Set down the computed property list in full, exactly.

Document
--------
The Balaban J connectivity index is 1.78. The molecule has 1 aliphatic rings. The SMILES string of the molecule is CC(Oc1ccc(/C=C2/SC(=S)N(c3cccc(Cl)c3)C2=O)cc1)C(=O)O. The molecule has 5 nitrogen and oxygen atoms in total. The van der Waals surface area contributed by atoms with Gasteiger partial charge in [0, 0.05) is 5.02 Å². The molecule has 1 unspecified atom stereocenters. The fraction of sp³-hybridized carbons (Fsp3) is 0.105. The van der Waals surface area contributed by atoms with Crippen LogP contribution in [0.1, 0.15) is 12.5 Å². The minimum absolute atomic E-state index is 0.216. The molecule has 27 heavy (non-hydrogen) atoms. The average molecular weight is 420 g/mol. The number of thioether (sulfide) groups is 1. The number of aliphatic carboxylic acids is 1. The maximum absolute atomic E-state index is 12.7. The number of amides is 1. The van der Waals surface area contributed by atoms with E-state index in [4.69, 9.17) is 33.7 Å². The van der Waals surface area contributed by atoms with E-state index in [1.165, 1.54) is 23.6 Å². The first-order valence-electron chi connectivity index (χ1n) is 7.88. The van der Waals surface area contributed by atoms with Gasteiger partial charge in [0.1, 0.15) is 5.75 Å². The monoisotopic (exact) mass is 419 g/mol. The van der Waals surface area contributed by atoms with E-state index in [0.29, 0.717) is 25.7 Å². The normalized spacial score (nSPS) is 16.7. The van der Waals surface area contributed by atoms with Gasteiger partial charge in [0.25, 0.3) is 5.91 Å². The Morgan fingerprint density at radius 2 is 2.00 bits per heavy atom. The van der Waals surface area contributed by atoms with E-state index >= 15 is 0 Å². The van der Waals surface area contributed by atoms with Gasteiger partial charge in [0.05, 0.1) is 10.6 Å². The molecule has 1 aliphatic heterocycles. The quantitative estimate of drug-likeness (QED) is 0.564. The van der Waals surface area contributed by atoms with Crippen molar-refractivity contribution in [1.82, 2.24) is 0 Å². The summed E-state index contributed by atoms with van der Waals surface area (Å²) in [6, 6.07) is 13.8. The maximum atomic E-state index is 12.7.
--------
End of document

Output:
The Balaban J connectivity index is 1.78. The molecule has 1 aliphatic rings. The SMILES string of the molecule is CC(Oc1ccc(/C=C2/SC(=S)N(c3cccc(Cl)c3)C2=O)cc1)C(=O)O. The molecule has 5 nitrogen and oxygen atoms in total. The van der Waals surface area contributed by atoms with Gasteiger partial charge in [0, 0.05) is 5.02 Å². The molecule has 1 unspecified atom stereocenters. The fraction of sp³-hybridized carbons (Fsp3) is 0.105. The van der Waals surface area contributed by atoms with Crippen LogP contribution in [0.1, 0.15) is 12.5 Å². The minimum absolute atomic E-state index is 0.216. The molecule has 27 heavy (non-hydrogen) atoms. The average molecular weight is 420 g/mol. The number of thioether (sulfide) groups is 1. The number of aliphatic carboxylic acids is 1. The maximum absolute atomic E-state index is 12.7. The number of amides is 1. The van der Waals surface area contributed by atoms with E-state index in [4.69, 9.17) is 33.7 Å². The van der Waals surface area contributed by atoms with E-state index in [1.165, 1.54) is 23.6 Å². The first-order valence-electron chi connectivity index (χ1n) is 7.88. The van der Waals surface area contributed by atoms with Gasteiger partial charge in [0.1, 0.15) is 5.75 Å². The monoisotopic (exact) mass is 419 g/mol. The van der Waals surface area contributed by atoms with E-state index in [0.29, 0.717) is 25.7 Å². The normalized spacial score (nSPS) is 16.7. The van der Waals surface area contributed by atoms with Gasteiger partial charge in [0.25, 0.3) is 5.91 Å². The Morgan fingerprint density at radius 2 is 2.00 bits per heavy atom. The van der Waals surface area contributed by atoms with E-state index >= 15 is 0 Å². The van der Waals surface area contributed by atoms with Gasteiger partial charge in [0.05, 0.1) is 10.6 Å². The molecule has 1 aliphatic heterocycles. The quantitative estimate of drug-likeness (QED) is 0.564. The van der Waals surface area contributed by atoms with Crippen molar-refractivity contribution in [1.82, 2.24) is 0 Å². The summed E-state index contributed by atoms with van der Waals surface area (Å²) in [6, 6.07) is 13.8. The maximum atomic E-state index is 12.7.